• Others may feel that race ( or at least non-Caucasian) race is some kind of handicap or deformity that it would be impolite to mention, like a lisp or a cleft palate.
  • Still others may be uncomfortable with a racial etiquette that's constantly in flux. (coloured person, negro, black, Afro-American).
  • If we can't even agree on terminology, but lots of people are quick to take offense when anyone gets it "wrong", is it better just to avoid the topic altogether
  • One's own culture is a constitutive element of one's personality and deepest self. To pressure or force people to abandon or modify their culture or any part of it is a grave offence against their dignity and a violation of their human rights.
  • Supposed we reserved the moral condemnation that typically accompanies the word "racism" for clear cases of bigotry and we thought of the more complex and nuanced problems in the way we think of say air pollution rather than the way we think or rape and murder.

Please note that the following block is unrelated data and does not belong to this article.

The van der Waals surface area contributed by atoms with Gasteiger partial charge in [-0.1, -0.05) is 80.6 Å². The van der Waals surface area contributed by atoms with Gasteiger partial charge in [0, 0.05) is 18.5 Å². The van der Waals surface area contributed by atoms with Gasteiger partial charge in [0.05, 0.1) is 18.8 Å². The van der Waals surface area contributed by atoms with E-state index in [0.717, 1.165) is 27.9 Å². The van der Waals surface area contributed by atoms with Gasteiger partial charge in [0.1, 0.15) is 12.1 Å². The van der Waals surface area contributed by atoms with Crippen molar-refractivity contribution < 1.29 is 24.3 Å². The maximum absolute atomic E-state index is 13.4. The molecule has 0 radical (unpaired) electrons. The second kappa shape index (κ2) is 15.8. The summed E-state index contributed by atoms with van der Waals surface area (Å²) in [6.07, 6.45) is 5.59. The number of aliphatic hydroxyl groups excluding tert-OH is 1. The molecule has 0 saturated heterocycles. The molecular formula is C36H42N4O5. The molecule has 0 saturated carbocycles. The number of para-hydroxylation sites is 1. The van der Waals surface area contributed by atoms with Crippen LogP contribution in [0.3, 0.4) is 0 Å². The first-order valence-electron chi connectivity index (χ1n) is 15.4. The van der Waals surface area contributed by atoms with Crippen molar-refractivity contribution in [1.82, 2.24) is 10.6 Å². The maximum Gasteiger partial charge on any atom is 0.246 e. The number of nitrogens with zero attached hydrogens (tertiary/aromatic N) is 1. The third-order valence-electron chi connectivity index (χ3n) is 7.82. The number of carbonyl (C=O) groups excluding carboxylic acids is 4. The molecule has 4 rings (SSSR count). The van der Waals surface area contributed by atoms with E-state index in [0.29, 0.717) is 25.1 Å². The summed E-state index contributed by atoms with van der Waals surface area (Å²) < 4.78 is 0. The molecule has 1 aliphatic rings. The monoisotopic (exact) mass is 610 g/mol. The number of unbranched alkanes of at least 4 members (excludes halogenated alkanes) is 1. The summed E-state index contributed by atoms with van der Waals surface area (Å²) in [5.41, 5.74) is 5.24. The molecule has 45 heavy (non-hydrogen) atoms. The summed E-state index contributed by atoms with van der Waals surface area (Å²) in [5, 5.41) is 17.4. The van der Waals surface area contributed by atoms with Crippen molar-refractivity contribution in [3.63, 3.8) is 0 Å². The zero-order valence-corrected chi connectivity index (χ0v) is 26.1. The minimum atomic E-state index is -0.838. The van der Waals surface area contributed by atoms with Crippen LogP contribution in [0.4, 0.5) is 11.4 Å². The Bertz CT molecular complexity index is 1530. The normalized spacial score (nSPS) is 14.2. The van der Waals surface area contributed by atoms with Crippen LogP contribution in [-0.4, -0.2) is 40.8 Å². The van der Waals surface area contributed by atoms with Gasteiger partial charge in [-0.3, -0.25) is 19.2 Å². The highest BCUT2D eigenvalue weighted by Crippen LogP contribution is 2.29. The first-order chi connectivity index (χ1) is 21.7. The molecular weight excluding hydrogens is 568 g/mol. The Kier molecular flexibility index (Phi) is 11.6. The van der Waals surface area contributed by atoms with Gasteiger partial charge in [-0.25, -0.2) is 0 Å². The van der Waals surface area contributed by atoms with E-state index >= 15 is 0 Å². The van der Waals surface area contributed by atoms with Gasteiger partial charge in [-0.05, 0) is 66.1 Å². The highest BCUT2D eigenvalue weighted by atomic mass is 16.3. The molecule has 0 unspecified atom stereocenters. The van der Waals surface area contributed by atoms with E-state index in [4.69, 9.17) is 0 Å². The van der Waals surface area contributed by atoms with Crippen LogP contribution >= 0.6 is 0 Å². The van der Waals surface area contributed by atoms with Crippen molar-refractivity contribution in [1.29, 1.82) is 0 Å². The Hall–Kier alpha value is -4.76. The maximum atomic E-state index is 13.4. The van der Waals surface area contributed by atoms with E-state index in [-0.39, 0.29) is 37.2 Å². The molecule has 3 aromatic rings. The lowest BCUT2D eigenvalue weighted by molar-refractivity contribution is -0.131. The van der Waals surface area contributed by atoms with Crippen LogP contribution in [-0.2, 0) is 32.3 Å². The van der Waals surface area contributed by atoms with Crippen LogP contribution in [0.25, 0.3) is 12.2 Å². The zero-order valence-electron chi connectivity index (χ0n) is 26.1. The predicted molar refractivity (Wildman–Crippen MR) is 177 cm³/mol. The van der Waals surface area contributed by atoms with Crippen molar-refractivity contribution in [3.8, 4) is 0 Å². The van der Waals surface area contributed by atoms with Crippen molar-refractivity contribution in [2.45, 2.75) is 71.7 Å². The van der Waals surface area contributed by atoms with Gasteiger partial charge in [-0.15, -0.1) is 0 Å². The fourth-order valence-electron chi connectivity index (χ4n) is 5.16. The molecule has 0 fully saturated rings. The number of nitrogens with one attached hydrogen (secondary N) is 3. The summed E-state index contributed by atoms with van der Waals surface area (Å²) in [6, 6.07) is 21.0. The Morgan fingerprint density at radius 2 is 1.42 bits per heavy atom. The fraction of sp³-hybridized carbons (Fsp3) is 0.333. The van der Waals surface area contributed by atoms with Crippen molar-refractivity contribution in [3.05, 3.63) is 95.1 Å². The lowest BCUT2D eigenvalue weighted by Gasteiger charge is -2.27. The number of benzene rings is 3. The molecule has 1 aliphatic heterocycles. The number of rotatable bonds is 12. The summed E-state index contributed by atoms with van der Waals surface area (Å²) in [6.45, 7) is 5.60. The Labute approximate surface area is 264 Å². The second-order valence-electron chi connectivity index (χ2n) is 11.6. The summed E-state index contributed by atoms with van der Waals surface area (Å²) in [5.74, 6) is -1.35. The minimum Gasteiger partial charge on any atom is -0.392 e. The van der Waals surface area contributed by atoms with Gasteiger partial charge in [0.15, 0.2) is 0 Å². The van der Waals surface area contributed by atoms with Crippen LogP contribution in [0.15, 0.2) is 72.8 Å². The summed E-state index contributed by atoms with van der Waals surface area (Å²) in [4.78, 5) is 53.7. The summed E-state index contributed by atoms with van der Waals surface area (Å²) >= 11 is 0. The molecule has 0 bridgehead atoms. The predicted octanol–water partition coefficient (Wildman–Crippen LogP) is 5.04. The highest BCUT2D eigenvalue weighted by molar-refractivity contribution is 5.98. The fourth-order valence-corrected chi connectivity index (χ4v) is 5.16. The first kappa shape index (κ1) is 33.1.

• Most people aren't really culpable even if we all contribute to the problem. I didn't choose to design American cities around the private car rather than the street car. Given the cities we have who can blame me for driving half an hour every day to and from work.

Civil rights

  • Civil rights laws gave non-racist proprietors an excuse to do what they as business people- must have wanted to do anyway
  • Because many of these second generation civil rights would impose real costs on businesses, resistance is understandably greater. Costs can't just be "tolerated", they must be either absorbed by equity holders or passed along to customers in most cases, a bit of both.

Racism by analogy

Human biology and defensible social norms require distinctions based on sex that we would condemn if based on race-sex segregation in sports is O.K., race segregation is not. Accommodation of disabilities often entails expensive mandates; its precursor-accommodation of religion-rarely does. Blithe or tortured analogies obscure these differences and encourage imprecise thinking and ambiguous legal mandates. When it is hard to tell what the law requires, its easy for people to make good faith mistakes.